The Christian Association of Nigerian (CAN), on Thursday, described the visit of the United States (US) Secretary of States, Mr John Kerry, to Nigeria as discriminatory.
While in the country, Kerry had visited only the Sultan of Sokoto, Sa’ad Abubakar III, met with the 19 northern governors, with just three out of them being Christians.
Reacting to the historical event, the CAN president, Reverend (Dr) Olasupo Ayokunle, condemned Kerry’s action in strong terms, for lack of respect to the heterogeneous nature of Nigeria, while openly favouring northern Nigeria.
He told Kerry to “stop interfering in Nigeria’s affairs,” even as he went further to argue that the visit was a complete flop, as it showed Kerry’s shallow knowledge of Nigeria’s unity in diversity ideology, which had been sustaining it against all the odds that could have wiped it out of existence.
“Why did he meet with some northern states governors without southern governors? Is Nigeria north’s alone? Why did he go to the North alone?,” the CAN president queried.
“If US Secretary of States was coming on a private visit, it’s understandable, but we demand explanation why he was selective. Has the Sultan’s palace become another State House? Was Kerry invited by the Sultan?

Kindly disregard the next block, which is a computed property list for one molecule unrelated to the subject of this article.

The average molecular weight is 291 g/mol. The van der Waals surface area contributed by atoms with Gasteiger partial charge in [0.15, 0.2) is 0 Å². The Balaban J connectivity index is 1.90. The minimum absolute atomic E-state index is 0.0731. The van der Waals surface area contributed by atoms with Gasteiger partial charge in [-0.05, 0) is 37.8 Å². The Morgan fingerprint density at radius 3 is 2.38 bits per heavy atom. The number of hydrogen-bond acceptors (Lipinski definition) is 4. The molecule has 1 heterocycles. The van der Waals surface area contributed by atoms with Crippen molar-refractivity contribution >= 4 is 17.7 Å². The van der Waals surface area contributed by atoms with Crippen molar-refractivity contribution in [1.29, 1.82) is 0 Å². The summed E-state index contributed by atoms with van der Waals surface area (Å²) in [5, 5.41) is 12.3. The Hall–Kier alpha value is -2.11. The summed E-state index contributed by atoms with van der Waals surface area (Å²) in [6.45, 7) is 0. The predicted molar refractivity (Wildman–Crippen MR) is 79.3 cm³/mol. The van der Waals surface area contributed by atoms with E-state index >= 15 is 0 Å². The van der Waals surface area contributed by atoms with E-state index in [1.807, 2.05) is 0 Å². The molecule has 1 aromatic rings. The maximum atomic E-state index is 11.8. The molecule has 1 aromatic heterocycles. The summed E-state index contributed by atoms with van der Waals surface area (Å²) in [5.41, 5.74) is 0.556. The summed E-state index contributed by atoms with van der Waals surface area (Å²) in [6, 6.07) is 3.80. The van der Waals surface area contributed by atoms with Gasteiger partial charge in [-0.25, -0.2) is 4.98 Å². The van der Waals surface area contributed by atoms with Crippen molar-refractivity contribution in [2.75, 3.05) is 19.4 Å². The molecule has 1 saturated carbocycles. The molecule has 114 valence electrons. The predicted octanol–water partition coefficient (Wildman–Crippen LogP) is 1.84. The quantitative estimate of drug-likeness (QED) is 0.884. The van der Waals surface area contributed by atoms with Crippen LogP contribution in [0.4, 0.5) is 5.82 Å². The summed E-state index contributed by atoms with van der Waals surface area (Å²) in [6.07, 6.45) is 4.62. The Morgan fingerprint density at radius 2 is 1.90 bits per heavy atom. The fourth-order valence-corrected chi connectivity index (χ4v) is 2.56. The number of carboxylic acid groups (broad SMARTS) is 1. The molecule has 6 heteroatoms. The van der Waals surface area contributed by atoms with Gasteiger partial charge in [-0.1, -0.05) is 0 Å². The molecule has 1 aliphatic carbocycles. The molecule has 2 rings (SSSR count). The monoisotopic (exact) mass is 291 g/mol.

“We have 36 states in Nigeria; he only selected northern governors to meet with. It was a visit to the North, not to Nigeria. If they cannot bring us together, they should not interfere in our affairs.”
Ayokunle also threw his weight behind the meeting of northern CAN leaders holding today in Maiduguri, and was optimistic that the church in Nigeria would survive the ongoing persecution.
“I am in full support of the meeting holding today in Maiduguri by the Northern CAN leaders. The national CAN is in support of that meeting. We are together and those who are killing our members will be exposed and disgraced by our God. CAN is against the killings of our members; we are against their persecutions and every discriminatory policy of this government in strong terms.”
He tasked the security agencies to wake up to the challenges since “Nigeria is not an Islamic state, where the rights and the safety of non-Muslims are not guaranteed.”